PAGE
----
We all know those albums that are really good from beginning to finish. Every single song is wonderful and that’s that. Then we have the albums where most of the best tracks are clumped together at the very beginning of an album, making it easier to listen to all of your favorite songs since they’re all strung together. But what about those times when a band puts all of the best songs on the second half? It might not happen as often, but I can assure you that it does. It took some time and consideration, but here are 7 albums in which the second half winds up being a stronger set of songs than what can be heard on the first half.
07. The Horrible Crowes – Elsie
I want to go on record and say that I actually enjoy pretty much the entirety of Elsie. With few exceptions, the entire album is a great example of how to do a side project right: rarely do the songs sound like they were leftover Gaslight Anthem demos, but there’s still enough familiarity in the feel of the album that fans wouldn’t be turned off by it. That said, Elsie’s second half (beginning with “Ladykiller”) is a lot more solid than its first half. Both “Behold the Hurricane” and “Go Tell Everybody” are great, but if there were any tracks on Elsie that sounded like Gaslight Anthem leftovers, it would be these two songs. And then there’s “Cherry Blossoms”, which is just boring (seriously, the two songs it’s sandwiched between are both longer, but it still managed to feel like the longest track on the album because of how slow it is). The second half is what truly makes The Horrible Crowes a worthwhile project. Sure the first half has its experimentation in “Sugar” and “I Witnessed a Crime”, but the six songs that make up back half of Elsie excel in trying out new instrumentation and compositions for Brian Fallon’s familiar rasp to sing over, playing with a range of tempos from the upbeat “Crush” to the aggressive “Mary Ann”, the laid-back “Black Betty and the Moon” and the slow “Blood Loss”. The whole album is gold, but the second half is really where it kicks into gear as far as being a side project.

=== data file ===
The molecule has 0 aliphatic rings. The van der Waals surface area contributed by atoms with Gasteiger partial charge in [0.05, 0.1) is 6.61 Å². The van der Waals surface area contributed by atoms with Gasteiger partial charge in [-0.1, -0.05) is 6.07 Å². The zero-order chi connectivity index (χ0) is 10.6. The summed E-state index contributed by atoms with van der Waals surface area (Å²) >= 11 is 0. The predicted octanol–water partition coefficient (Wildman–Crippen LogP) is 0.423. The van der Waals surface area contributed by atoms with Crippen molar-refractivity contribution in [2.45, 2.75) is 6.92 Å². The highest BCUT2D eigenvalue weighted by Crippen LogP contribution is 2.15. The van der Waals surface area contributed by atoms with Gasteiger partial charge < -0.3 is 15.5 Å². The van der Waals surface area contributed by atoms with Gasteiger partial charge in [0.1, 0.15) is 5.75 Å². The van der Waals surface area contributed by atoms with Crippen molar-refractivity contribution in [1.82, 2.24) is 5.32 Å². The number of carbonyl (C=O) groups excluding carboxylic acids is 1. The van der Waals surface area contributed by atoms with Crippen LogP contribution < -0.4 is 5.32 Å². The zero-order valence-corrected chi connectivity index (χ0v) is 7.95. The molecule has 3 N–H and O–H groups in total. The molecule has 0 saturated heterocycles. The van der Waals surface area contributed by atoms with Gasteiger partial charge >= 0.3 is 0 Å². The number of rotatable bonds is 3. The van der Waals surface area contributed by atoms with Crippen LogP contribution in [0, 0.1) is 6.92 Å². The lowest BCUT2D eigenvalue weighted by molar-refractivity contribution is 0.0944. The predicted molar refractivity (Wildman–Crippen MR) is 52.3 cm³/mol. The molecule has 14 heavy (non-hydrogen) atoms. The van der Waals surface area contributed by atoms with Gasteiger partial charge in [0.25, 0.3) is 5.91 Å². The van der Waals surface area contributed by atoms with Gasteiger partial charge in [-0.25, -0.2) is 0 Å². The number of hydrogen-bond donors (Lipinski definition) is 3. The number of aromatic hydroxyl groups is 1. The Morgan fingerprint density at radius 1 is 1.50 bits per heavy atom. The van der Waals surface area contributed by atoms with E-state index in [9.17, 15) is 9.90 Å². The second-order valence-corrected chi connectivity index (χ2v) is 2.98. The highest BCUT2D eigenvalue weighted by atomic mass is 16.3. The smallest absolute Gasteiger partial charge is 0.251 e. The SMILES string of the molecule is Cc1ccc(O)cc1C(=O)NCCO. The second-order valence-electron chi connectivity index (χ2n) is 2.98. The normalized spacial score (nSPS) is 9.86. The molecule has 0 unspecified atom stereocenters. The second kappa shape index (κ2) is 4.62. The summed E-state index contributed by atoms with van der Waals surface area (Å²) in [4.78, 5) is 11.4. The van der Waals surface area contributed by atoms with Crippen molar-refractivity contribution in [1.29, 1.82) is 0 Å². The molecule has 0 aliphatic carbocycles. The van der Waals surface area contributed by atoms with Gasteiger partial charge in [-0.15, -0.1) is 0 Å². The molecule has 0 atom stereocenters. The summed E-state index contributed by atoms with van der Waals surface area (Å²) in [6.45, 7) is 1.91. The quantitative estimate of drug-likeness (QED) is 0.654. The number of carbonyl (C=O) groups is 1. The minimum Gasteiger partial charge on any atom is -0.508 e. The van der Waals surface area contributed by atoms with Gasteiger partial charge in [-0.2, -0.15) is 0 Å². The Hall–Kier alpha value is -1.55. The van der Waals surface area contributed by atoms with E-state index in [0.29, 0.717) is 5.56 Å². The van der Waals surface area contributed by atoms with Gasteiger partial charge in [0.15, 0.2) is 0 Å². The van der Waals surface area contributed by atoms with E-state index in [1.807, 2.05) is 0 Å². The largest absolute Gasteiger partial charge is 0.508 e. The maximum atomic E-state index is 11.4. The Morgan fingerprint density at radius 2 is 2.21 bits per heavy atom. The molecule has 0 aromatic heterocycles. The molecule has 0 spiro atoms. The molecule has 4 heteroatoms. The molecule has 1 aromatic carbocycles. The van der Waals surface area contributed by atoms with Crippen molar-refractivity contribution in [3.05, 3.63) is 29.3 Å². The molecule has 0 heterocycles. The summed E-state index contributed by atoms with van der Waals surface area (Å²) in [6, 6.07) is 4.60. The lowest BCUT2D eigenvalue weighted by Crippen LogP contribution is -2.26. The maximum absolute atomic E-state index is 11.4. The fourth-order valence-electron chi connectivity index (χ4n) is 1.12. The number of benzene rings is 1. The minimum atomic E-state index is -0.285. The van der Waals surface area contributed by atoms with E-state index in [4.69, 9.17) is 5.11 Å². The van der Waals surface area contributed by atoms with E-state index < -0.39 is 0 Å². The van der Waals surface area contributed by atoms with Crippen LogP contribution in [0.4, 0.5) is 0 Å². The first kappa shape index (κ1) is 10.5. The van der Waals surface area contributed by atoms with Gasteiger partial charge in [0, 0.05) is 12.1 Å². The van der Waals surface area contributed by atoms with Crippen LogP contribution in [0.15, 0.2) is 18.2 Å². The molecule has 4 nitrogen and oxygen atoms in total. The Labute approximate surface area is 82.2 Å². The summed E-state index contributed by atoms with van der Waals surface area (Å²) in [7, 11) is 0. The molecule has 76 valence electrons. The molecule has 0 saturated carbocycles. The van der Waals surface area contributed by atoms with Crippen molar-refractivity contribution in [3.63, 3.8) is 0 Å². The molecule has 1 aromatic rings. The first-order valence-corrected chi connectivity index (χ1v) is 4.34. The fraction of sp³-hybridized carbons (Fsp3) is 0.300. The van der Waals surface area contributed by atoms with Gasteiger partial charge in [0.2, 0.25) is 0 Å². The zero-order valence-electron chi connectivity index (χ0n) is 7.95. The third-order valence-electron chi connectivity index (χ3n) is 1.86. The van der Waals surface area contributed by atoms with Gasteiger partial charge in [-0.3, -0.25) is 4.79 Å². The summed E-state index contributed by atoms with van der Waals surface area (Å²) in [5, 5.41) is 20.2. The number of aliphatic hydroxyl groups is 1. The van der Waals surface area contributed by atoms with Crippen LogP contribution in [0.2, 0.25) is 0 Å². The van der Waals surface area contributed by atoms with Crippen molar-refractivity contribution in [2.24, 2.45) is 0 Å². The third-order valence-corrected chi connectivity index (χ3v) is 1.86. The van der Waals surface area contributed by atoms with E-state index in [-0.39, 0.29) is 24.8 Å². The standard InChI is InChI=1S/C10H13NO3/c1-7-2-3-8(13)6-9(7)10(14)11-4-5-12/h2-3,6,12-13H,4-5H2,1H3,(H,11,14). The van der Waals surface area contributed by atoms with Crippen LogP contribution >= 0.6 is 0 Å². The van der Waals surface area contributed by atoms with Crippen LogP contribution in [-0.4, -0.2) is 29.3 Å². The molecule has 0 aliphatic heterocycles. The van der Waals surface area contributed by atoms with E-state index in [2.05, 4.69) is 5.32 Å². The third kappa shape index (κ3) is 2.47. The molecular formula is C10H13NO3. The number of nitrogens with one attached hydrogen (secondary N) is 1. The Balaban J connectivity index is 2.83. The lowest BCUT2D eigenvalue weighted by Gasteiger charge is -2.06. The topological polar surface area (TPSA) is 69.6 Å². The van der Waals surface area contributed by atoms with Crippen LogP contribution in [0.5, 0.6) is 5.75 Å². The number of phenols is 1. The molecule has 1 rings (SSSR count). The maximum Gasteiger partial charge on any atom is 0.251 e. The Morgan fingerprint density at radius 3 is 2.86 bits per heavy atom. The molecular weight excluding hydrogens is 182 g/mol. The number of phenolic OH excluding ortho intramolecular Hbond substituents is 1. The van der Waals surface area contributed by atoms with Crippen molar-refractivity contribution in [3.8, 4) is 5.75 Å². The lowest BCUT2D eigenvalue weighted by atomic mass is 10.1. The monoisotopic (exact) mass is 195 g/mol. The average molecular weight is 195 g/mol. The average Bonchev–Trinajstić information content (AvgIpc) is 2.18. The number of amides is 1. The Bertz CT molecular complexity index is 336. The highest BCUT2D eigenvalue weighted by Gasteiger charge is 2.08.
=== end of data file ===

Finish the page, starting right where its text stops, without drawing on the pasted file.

06. Bomb the Music Industry! – Scrambles
I love the first three Bomb the Music Industry! releases. There’s something about the chaotic nature of those albums that just got lost when the band recorded Get Warmer with a full band lineup. Scrambles, despite being another “full band” recording, contained more of those chaotic and messy elements that made me love the band in the first place. The first half of Scrambles is promising, combining elements of both the old frantic BTMI! and new piano-driven BTMI!. Then comes the 1-2-3-4-5 punch of “Gang of Four Meets the Stooges (But Boring)”, “9/11 Fever!!!”, “(Shut) Up the Punx!!!”, “Can I Pay My Rent In Fun?” and “Saddr Weirddr” and creates one of the best string of songs on any of the band’s albums. As soon as it begins, I’m on for the ride until “Sort of Like Being Pumped” starts (not that it’s a bad song, but I can survive if I don’t finish that track).
05. Against Me! – Reinventing Axl Rose
Okay, so the first half of this album contains “Pints of Guinness Help Make You Strong” and “We Laugh at Danger (And Break All the Rules)”, two of Against Me!’s best songs and staples in the band’s live set to this very day. But you know what it doesn’t have? “Those Anarcho Punks Are Mysterious…”, “Reinventing Axl Rose”, “Baby, I’m an Anarchist”, and “Walking Is Still Honest”. I have a tendency to give Reinventing Axl Rose less credit than the rest of the band’s discography for the fact that its back half is mostly made up of re-recorded songs from Crime As Forgiven By… and The Acoustic EP, but regardless of which versions of the songs you’re listening to, they’re still the cream of the crop from that era. And they’re all (mostly) on the second half of Reinventing Axl Rose.